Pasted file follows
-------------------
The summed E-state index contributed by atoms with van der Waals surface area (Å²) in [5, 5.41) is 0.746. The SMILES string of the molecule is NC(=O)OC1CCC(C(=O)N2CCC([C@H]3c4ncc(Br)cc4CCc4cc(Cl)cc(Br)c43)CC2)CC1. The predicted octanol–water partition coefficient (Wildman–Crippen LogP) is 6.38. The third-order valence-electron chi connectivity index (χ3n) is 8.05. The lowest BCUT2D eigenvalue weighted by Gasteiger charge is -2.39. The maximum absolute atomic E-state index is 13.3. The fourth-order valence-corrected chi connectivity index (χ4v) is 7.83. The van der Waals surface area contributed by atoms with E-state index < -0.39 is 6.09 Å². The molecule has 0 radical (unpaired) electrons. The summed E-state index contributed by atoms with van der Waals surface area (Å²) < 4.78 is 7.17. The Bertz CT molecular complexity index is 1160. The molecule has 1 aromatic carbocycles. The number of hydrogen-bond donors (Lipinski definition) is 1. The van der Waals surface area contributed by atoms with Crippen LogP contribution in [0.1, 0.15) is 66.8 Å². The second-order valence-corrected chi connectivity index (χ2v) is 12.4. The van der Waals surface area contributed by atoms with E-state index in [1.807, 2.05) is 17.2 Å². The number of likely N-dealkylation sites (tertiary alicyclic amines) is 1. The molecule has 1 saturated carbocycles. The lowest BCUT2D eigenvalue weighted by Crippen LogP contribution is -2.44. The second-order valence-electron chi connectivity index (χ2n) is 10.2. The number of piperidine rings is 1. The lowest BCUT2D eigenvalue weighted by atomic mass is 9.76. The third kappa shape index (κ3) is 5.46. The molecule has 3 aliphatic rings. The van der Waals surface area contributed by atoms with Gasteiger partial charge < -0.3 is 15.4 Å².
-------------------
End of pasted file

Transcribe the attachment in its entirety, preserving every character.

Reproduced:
The summed E-state index contributed by atoms with van der Waals surface area (Å²) in [5, 5.41) is 0.746. The SMILES string of the molecule is NC(=O)OC1CCC(C(=O)N2CCC([C@H]3c4ncc(Br)cc4CCc4cc(Cl)cc(Br)c43)CC2)CC1. The predicted octanol–water partition coefficient (Wildman–Crippen LogP) is 6.38. The third-order valence-electron chi connectivity index (χ3n) is 8.05. The lowest BCUT2D eigenvalue weighted by Gasteiger charge is -2.39. The maximum absolute atomic E-state index is 13.3. The fourth-order valence-corrected chi connectivity index (χ4v) is 7.83. The van der Waals surface area contributed by atoms with E-state index < -0.39 is 6.09 Å². The molecule has 0 radical (unpaired) electrons. The summed E-state index contributed by atoms with van der Waals surface area (Å²) < 4.78 is 7.17. The Bertz CT molecular complexity index is 1160. The molecule has 1 aromatic carbocycles. The number of hydrogen-bond donors (Lipinski definition) is 1. The van der Waals surface area contributed by atoms with Crippen LogP contribution in [0.1, 0.15) is 66.8 Å². The second-order valence-corrected chi connectivity index (χ2v) is 12.4. The van der Waals surface area contributed by atoms with E-state index in [1.807, 2.05) is 17.2 Å². The number of likely N-dealkylation sites (tertiary alicyclic amines) is 1. The molecule has 1 saturated carbocycles. The lowest BCUT2D eigenvalue weighted by Crippen LogP contribution is -2.44. The second-order valence-electron chi connectivity index (χ2n) is 10.2. The number of piperidine rings is 1. The lowest BCUT2D eigenvalue weighted by atomic mass is 9.76. The third kappa shape index (κ3) is 5.46. The molecule has 3 aliphatic rings. The van der Waals surface area contributed by atoms with Gasteiger partial charge < -0.3 is 15.4 Å².